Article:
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Together with ShopRank, we’ve recently created the State of mobile-first eCommerce report, focusing on the mobile experience and performance of 11,000 online stores. The results presented in the report aren’t optimistic. Speed and an engaging UX should be top features of mobile-first eCommerce, but the performance and accessibility audit average scores are 35/100 and 58/100 respectively.
PWA s are addressing exactly this problem. Here, at Vue Storefront, we’re constantly trying to figure out new ways to optimize performance and improve SEO results. We already had 90–100/100 SEO score in the Lighthouse audit (with Server Side Rendering enabled out of the box) but with last release (1.6) we’ve added Accelerated Mobile Pages Support.
Accelerated Mobile Pages
AMP and AMPHTML standard has been introduced by Google before PWA.
The AMP Project is an open-source initiative aiming to make the web better for all. The project enables the creation of websites and ads that are consistently fast, beautiful and high-performing across devices and distribution platforms.
Pages that are compatible with special AMPHTML markup are then served by Google CDN at blazing speed and positioned way higher in the search results.
The results with AMP support are marked with the special icon, higher than pages which are not supporting it yet. Mostly — because of the blazing speed of the first-page load they provide to the user.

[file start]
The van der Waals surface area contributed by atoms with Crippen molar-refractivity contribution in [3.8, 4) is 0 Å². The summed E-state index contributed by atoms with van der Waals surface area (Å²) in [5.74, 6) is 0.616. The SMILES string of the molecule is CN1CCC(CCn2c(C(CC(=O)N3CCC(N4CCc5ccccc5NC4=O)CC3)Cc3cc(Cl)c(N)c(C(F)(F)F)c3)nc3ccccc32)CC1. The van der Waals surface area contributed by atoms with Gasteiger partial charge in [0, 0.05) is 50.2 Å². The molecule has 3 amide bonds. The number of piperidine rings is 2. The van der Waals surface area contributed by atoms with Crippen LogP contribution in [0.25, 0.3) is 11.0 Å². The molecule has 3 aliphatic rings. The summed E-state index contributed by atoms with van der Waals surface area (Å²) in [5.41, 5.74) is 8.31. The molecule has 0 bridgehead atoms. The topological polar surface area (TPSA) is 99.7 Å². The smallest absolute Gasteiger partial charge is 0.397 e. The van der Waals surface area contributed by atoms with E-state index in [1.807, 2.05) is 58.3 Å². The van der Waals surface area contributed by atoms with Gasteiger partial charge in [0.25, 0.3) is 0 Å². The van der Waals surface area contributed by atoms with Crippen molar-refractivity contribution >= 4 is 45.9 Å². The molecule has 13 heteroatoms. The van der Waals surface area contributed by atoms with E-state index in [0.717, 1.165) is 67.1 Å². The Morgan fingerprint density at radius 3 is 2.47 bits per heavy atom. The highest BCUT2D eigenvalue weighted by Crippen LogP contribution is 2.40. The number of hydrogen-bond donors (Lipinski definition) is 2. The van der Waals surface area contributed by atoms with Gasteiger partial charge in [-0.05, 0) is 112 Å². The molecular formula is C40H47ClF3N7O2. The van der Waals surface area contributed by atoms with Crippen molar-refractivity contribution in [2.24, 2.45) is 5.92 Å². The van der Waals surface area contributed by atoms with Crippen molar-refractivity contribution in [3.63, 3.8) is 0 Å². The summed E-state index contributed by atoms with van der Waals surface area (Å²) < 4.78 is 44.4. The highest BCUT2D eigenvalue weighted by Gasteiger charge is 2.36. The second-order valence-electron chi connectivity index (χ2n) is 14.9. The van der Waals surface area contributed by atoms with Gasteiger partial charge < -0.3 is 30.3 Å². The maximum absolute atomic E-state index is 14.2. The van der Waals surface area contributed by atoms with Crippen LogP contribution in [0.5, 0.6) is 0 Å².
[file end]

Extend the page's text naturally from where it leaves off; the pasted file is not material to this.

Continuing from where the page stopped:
As the standard was initially thought of content pages (blogs and portals) it wasn’t a big deal. But with eCommerce, it’s a totally different story: you must allow the user to select product variants, log-in and perform a variety of other dynamic actions.
Mixing AMP with PWA
Keeping the conversion rate
By far the biggest mistake people make is to have the AMP landing page not look like the rest of the site or be as functional. UX matters! AMP will give you bad results if the AMP landing page is not a good page consistent with the rest of your site. This is where the cost comes in — a product page has a lot of color swatches, facets, etc. It is tempting to “just leave that feature off — only put in PWA”. Every time you do that you reduce conversion rates (for useful features!).
A common approach is to use all buttons or links on the home page to navigate the user to the PWA. Put the command on the URL as to what the user just tapped. So if the user picked a color, take him to the PWA and select that color. We used this approach in our default theme, however removing color selections from the AMP page works worse. The more useful functionality your remove from the AMP page, the lower the conversion rate is from AMP to PWA. Good news is that in your custom theme you can add the features using standard AMPHTML components.
The key thing to remember is that you can tank conversion rates if you take a simple way out by stripping too much from your AMP landing page.
The trick then is to work out how much you can do on your AMP page vs when to link people to the PWA site. The AMP and PWA pages should feel stylistically the same, but don’t have to be 100% identical. A common trick is the AMP page has a magnifying glass as a search icon you can click on and a cart button without a number of items in the cart.
But the AMP and PWA pages should just feel as much the same as then can.
Feel free to test our new release and experiment with the new AMP HTML theme you can customize.
Thanks for Alan Kent for the very useful feedback, insights, and support!
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